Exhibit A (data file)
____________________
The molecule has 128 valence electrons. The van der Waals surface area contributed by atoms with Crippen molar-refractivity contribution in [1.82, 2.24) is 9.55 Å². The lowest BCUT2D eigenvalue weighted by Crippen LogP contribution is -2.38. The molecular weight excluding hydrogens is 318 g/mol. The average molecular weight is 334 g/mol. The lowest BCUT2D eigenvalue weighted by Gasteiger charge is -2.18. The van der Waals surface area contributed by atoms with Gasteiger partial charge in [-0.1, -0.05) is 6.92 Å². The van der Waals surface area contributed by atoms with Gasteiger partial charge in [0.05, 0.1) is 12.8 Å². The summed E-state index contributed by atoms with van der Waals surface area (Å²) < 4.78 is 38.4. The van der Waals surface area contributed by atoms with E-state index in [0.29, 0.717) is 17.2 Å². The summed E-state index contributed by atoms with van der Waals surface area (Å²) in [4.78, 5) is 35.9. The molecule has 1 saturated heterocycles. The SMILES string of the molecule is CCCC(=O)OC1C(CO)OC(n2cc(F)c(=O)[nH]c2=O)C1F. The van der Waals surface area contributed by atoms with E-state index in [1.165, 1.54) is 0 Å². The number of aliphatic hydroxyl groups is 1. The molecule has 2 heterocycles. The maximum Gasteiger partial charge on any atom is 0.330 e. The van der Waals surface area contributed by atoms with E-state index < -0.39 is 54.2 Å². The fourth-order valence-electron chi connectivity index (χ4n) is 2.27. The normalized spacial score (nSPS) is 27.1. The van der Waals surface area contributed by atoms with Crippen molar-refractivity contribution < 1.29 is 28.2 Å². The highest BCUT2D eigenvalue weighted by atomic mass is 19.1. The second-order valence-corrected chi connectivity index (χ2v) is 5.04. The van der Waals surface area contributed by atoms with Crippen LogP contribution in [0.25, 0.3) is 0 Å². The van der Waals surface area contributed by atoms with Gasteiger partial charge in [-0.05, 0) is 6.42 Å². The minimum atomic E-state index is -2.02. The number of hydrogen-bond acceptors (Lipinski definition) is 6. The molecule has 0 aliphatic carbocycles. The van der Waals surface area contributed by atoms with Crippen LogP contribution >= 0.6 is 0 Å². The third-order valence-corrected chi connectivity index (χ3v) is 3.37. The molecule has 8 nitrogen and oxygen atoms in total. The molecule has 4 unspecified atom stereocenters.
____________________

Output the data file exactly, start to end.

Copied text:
The molecule has 128 valence electrons. The van der Waals surface area contributed by atoms with Crippen molar-refractivity contribution in [1.82, 2.24) is 9.55 Å². The lowest BCUT2D eigenvalue weighted by Crippen LogP contribution is -2.38. The molecular weight excluding hydrogens is 318 g/mol. The average molecular weight is 334 g/mol. The lowest BCUT2D eigenvalue weighted by Gasteiger charge is -2.18. The van der Waals surface area contributed by atoms with Gasteiger partial charge in [-0.1, -0.05) is 6.92 Å². The van der Waals surface area contributed by atoms with Gasteiger partial charge in [0.05, 0.1) is 12.8 Å². The summed E-state index contributed by atoms with van der Waals surface area (Å²) < 4.78 is 38.4. The van der Waals surface area contributed by atoms with E-state index in [0.29, 0.717) is 17.2 Å². The summed E-state index contributed by atoms with van der Waals surface area (Å²) in [4.78, 5) is 35.9. The molecule has 1 saturated heterocycles. The SMILES string of the molecule is CCCC(=O)OC1C(CO)OC(n2cc(F)c(=O)[nH]c2=O)C1F. The van der Waals surface area contributed by atoms with E-state index in [1.165, 1.54) is 0 Å². The number of aliphatic hydroxyl groups is 1. The molecule has 2 heterocycles. The maximum Gasteiger partial charge on any atom is 0.330 e. The van der Waals surface area contributed by atoms with E-state index < -0.39 is 54.2 Å². The fourth-order valence-electron chi connectivity index (χ4n) is 2.27. The normalized spacial score (nSPS) is 27.1. The van der Waals surface area contributed by atoms with Crippen molar-refractivity contribution < 1.29 is 28.2 Å². The highest BCUT2D eigenvalue weighted by atomic mass is 19.1. The second-order valence-corrected chi connectivity index (χ2v) is 5.04. The van der Waals surface area contributed by atoms with Crippen LogP contribution in [0.25, 0.3) is 0 Å². The van der Waals surface area contributed by atoms with Gasteiger partial charge in [-0.05, 0) is 6.42 Å². The minimum atomic E-state index is -2.02. The number of hydrogen-bond acceptors (Lipinski definition) is 6. The molecule has 0 aliphatic carbocycles. The van der Waals surface area contributed by atoms with Crippen LogP contribution >= 0.6 is 0 Å². The third-order valence-corrected chi connectivity index (χ3v) is 3.37. The molecule has 8 nitrogen and oxygen atoms in total. The molecule has 4 unspecified atom stereocenters.